The U.S. Supreme Court decided the case of Gobeille v. Liberty Mutual Insurance Co.1 last week, in which the Court invalidated a Vermont health care data collection law as being preempted by the Employee Retirement Income Security Act of 1974 (“ERISA”). Gobeille is the latest ERISA case in what has been an extremely busy term for the Court in the ERISA arena.2
This case involves the State of Vermont enacting a statute requiring that self-insured and other health plans provide periodic disclosures to state regulators regarding payments relating to health care claims and other information relating to health care services. This information was to be used to develop an “all-payer claims database” intended to allow the continuous review of “health care utilization, expenditures, and performance in Vermont.” Approximately 20 states have similar statutes.
In 2011, Vermont issued a subpoena to Blue Cross Blue Shield of Massachusetts, Inc. (“Blue Cross”) as the third-party administrator of a self-insured ERISA health plan that was sponsored by Liberty Mutual Insurance Company (“Liberty”), directing Blue Cross to transmit certain claims data to the Vermont regulators. Concerned that such disclosure might be a breach of its ERISA fiduciary duties, Liberty directed Blue Cross not to comply with the subpoena, and filed an action seeking a declaratory judgment that ERISA pre-empted the application of the Vermont law.
Affirming the U.S. Court of Appeals for the Second Circuit, the Court, in a 6-2 decision, strongly reaffirmed ERISA’s preemptive reach and invalidated the Vermont statute. The Court focused on ERISA’s objective to provide for a uniform set of systems and procedures to properly secure the benefits promised by employers, and to minimize the administrative and financial burdens on plan administrators. According to the Court, ERISA’s reporting, disclosure and recordkeeping requirements are “central to, and an essential part of, the uniform system of plan administration contemplated by ERISA,” and are “fundamental” and “integral aspects of ERISA.” Rejecting the notion that data collection is not a substantive function that would justify preemption, the Court concluded that, because Vermont’s reporting regime “intrudes upon a central matter of plan administration and interferes with nationally uniform plan administration,” such laws must be preempted in order “to prevent the States from imposing novel inconsistent and burdensome reporting requirements on plans.” Indeed, Justice Breyer’s concurrence correctly alludes to the fact that, in the absence of preemption, there is the possibility not only of 50 different sets of rules, but, rather, of innumerable disparate rules, as various municipal and other local governments, in addition to the states themselves, may also seek to promulgate their own rules.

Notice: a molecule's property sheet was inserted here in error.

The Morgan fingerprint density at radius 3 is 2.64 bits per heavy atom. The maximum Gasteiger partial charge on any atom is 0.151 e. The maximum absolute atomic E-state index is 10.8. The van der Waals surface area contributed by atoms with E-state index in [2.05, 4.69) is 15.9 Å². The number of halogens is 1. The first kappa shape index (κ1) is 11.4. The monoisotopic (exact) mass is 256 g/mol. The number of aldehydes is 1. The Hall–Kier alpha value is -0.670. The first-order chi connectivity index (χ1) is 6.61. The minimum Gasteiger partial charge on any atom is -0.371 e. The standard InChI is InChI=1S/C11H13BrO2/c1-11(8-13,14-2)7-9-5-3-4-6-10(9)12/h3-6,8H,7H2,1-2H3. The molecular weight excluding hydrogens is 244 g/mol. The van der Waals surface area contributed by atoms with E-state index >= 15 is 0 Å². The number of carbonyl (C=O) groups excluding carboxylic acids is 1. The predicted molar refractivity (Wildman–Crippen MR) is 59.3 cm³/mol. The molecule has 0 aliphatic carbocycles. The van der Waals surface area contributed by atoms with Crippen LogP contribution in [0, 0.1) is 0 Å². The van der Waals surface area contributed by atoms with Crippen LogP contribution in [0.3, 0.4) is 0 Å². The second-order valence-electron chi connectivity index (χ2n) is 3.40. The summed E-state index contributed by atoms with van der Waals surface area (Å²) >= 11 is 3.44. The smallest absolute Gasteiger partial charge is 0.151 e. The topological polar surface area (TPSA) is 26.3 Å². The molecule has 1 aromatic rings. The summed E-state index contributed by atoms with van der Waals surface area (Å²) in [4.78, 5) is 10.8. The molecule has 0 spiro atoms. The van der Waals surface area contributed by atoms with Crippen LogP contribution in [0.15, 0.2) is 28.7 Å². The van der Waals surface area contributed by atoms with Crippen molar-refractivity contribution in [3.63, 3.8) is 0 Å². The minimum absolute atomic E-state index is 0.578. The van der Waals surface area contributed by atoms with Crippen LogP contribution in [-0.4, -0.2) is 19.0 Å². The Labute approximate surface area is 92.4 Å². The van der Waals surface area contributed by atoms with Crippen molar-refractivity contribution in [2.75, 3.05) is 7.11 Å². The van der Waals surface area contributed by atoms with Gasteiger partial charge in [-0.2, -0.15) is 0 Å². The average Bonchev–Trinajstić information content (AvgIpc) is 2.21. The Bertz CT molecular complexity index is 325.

For those that continue to believe that data-collection of the type sought by Vermont has value, the Breyer concurrence suggests a way forward. Justice Breyer noted that ERISA pre-emption “does not necessarily prevent Vermont or other States from obtaining the self-insured, ERISA-based health-plan information that they need.” He suggested that States wishing to obtain such information could ask federal agencies to provide for such collection, raising the possibility that the U.S. Department of Labor could “develop reporting requirements that satisfy the States’ needs” and even “delegate to a particular State the authority to obtain data related to that State.”3
The Court in Gobeille seemed to have little difficulty concluding that the Vermont statute at issue was preempted by ERISA. Indeed, Gobeille may well have been a more significant decision regarding ERISA matters had it limited ERISA's preemptive reach and allowed Vermont's statute to be enforced. In any event, however, the case as it was actually decided may be expected to have a potentially adverse impact on efforts by other States to pursue data-collection efforts similar to Vermont. Thus, Gobeille's significance may ultimately be less in the ERISA arena, and more in the area of data collection relating to health care generally.